Changes to paid sick leave for unionized construction workers
From Karen Forner, K-Solutions Law
Very little reporting has focused on a new law, signed by Governor Inslee on April 30, 2019, that significantly changes the Paid Sick-Leave Law (RCW 49.46.210) for construction workers covered by a collective-bargaining agreement. Before this change and since 2018, all workers – regardless of their union membership – were entitled to paid sick-leave benefits paid and administered by their employer.
Now, thanks to the passage of Senate Bill 5233, the Paid Sick-Leave law “shall not apply” to unionized construction workers provided certain conditions are met. These conditions include:
- The union signatory to the collective-bargaining agreement is an approved, authorized referral union program for unemployment-compensation purposes (criteria listed in WAC 296210-110 and RCW 50.20.010).
- The collective-bargaining agreement establishes equivalent sick-leave provisions to the state’s existing paid sick-leave law, except that “payment of leave . . . may occur before usage.”
- The requirements of the state’s paid sick-leave law are expressly waived in the collective-bargaining agreement in clear, unambiguous terms (or in an addendum to an existing agreement, including an agreement that is open for negotiation, so long as the sick-leave portions were previously ratified by the membership).
The Washington legislature expressly declared that its purpose in passing this amendment was to provide flexibility and portability of benefits for construction workers who may work for multiple employers, and it took effect July 28, 2019.
Construction employers should be careful. The amendment does not entirely excuse construction employers from ensuring that employees receive paid sick- and safe-leave benefits. Instead, it permits employers and unions to bargain for alternative payment structures that allow for payment of accrued paid sick leave prior to use while also requiring equivalent sick-leave entitlements. While an alternative payment structure may provide construction-industry employers and employees with more flexibility when bargaining how and when accrued leave will be paid, it presumably still leaves employers responsible for the law’s recordkeeping and notification requirements. Moreover, employees still need to be able access paid sick-leave accruals for the authorized purposes.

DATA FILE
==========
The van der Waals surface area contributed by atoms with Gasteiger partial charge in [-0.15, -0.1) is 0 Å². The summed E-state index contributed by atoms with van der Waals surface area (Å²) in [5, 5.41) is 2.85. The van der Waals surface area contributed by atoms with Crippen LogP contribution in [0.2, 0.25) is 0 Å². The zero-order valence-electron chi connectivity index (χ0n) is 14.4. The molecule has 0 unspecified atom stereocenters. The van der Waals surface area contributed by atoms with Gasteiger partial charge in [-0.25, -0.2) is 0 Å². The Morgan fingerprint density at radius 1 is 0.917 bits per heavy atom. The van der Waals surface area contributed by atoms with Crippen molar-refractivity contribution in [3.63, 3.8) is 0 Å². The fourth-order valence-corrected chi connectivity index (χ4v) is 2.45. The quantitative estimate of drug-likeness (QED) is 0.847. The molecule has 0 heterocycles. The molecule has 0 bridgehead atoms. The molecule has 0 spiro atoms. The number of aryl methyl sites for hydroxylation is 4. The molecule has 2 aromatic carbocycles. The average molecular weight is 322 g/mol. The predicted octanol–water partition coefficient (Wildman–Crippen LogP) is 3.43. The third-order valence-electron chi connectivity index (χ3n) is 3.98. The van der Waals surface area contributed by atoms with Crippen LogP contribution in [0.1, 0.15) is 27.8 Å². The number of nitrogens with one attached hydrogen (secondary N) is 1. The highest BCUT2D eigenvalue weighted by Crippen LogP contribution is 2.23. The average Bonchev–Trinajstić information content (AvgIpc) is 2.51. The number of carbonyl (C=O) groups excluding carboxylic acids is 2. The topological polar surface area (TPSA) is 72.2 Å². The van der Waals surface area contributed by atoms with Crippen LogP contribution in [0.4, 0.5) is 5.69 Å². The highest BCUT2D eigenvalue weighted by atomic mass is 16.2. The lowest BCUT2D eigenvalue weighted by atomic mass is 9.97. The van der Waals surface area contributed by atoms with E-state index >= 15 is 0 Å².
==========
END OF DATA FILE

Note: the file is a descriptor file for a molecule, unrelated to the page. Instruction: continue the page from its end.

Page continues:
It is unclear why the legislature limited this new carve-out only to construction workers instead of all unionized employees. It is also unclear who falls within this exemption, since the law leaves many terms undefined, including “construction workers.” Must these employees work in the field, or do any unionized employees working for a construction company fall within this exemption? The Washington Department of Labor & Industries is currently scoping questions and answers concerning this amendment and plans to share this information with the public in the near future.
In the meantime, construction employers should reach out to friendly union partners to determine whether they intend to pursue changes to their collective-bargaining agreement consistent with this new amendment. Once those changes are made, employers can begin looking at how their existing paid sick-leave policies will apply to construction workers.
Karen Forner is Managing Partner with K-Solutions Law in Bellevue, 425.644.6142.